Apr 25, 2018 EST
Migraine Advocate & Journalist, CBS-2/ KCAL-9
How to Thrive in Your Career Despite Migraine
- What is “transient aphasia” and how does it relate to migraine?
- How can you manage a very public career once viewers have seen you having a debilitating migraine attack on live TV?
- What are ways you can educate employers and coworkers while managing migraine?
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Serene Branson is an Emmy Award-winning journalist and the recipient of the Frank Shakespeare Award for Outstanding Achievement in Journalism. She has had over thirteen years of live TV experience, including covering the bombing of the Boston Marathon and some of California’s largest natural disasters. Serene has also interviewed some of Hollywood’s biggest celebrities, reporting on the red carpets of the Grammys, the Oscars, and the Emmys. Serene also worked at the CBS affiliate in Sacramento, where she covered state politics, including Governor Arnold Schwarzenegger.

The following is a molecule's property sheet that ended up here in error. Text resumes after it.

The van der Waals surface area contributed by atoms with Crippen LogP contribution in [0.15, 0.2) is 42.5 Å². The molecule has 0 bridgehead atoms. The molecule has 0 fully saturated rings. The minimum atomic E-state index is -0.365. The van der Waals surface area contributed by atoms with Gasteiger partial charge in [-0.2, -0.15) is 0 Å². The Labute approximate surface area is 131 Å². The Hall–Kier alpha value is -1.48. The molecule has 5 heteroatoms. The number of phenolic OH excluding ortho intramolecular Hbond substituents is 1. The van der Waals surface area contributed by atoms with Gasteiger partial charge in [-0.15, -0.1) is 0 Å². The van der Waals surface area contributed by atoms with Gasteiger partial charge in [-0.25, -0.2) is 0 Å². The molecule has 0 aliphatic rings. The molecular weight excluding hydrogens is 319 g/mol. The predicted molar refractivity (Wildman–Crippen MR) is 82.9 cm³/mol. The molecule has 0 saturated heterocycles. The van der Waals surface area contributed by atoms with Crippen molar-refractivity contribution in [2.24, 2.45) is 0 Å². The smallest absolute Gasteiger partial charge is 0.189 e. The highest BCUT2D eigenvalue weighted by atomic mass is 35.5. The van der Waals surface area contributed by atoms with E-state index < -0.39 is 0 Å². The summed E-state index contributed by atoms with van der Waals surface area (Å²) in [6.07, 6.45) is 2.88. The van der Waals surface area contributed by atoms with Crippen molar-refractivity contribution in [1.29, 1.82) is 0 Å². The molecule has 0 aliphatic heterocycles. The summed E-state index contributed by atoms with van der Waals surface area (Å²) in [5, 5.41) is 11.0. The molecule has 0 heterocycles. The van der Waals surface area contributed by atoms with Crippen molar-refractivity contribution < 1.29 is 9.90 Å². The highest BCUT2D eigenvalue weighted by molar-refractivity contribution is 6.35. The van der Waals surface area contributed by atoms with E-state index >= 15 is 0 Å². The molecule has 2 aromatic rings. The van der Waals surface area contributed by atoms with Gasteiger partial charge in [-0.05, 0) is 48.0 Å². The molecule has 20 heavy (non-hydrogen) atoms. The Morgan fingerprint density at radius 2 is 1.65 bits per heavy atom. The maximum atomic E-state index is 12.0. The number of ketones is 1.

In February 2011 Serene Branson suffered a neurological episode on air while reporting for the Grammys. Her slurred, incoherent speech went viral, as bewildered viewers suspected she was having a stroke. It was actually a case of transient aphasia, one of the stranger symptoms of migraine that can mimic a stroke. Serene has utilised her exposure from this episode to raise awareness of migraine. She currently reports for KCBS 2 and KCAL 9 News in Los Angeles.
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